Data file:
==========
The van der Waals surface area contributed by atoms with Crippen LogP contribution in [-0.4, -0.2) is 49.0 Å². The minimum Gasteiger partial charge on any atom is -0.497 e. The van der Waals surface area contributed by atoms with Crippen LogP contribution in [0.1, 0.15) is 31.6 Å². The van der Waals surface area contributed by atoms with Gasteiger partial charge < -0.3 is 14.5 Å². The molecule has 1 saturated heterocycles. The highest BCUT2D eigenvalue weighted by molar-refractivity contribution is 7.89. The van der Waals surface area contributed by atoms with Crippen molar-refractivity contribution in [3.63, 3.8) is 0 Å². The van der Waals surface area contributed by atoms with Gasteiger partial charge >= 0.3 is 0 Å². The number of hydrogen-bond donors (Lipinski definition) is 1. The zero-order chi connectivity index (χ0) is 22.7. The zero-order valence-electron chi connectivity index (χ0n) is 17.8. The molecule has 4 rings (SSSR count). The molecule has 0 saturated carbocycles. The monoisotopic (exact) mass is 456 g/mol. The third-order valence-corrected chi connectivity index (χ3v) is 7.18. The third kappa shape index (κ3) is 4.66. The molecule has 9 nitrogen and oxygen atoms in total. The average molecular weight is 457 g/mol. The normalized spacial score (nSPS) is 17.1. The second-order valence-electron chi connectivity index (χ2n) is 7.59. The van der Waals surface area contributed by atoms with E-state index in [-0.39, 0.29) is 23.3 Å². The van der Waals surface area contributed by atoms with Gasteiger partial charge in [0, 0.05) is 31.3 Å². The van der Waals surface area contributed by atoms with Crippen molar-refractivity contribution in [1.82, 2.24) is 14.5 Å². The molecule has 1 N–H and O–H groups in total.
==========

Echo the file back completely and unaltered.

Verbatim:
The van der Waals surface area contributed by atoms with Crippen LogP contribution in [-0.4, -0.2) is 49.0 Å². The minimum Gasteiger partial charge on any atom is -0.497 e. The van der Waals surface area contributed by atoms with Crippen LogP contribution in [0.1, 0.15) is 31.6 Å². The van der Waals surface area contributed by atoms with Gasteiger partial charge < -0.3 is 14.5 Å². The molecule has 1 saturated heterocycles. The highest BCUT2D eigenvalue weighted by molar-refractivity contribution is 7.89. The van der Waals surface area contributed by atoms with Crippen molar-refractivity contribution in [3.63, 3.8) is 0 Å². The van der Waals surface area contributed by atoms with Gasteiger partial charge >= 0.3 is 0 Å². The number of hydrogen-bond donors (Lipinski definition) is 1. The zero-order chi connectivity index (χ0) is 22.7. The zero-order valence-electron chi connectivity index (χ0n) is 17.8. The molecule has 4 rings (SSSR count). The molecule has 0 saturated carbocycles. The monoisotopic (exact) mass is 456 g/mol. The third-order valence-corrected chi connectivity index (χ3v) is 7.18. The third kappa shape index (κ3) is 4.66. The molecule has 9 nitrogen and oxygen atoms in total. The average molecular weight is 457 g/mol. The normalized spacial score (nSPS) is 17.1. The second-order valence-electron chi connectivity index (χ2n) is 7.59. The van der Waals surface area contributed by atoms with E-state index in [-0.39, 0.29) is 23.3 Å². The van der Waals surface area contributed by atoms with Gasteiger partial charge in [0, 0.05) is 31.3 Å². The van der Waals surface area contributed by atoms with Crippen molar-refractivity contribution in [1.82, 2.24) is 14.5 Å². The molecule has 1 N–H and O–H groups in total.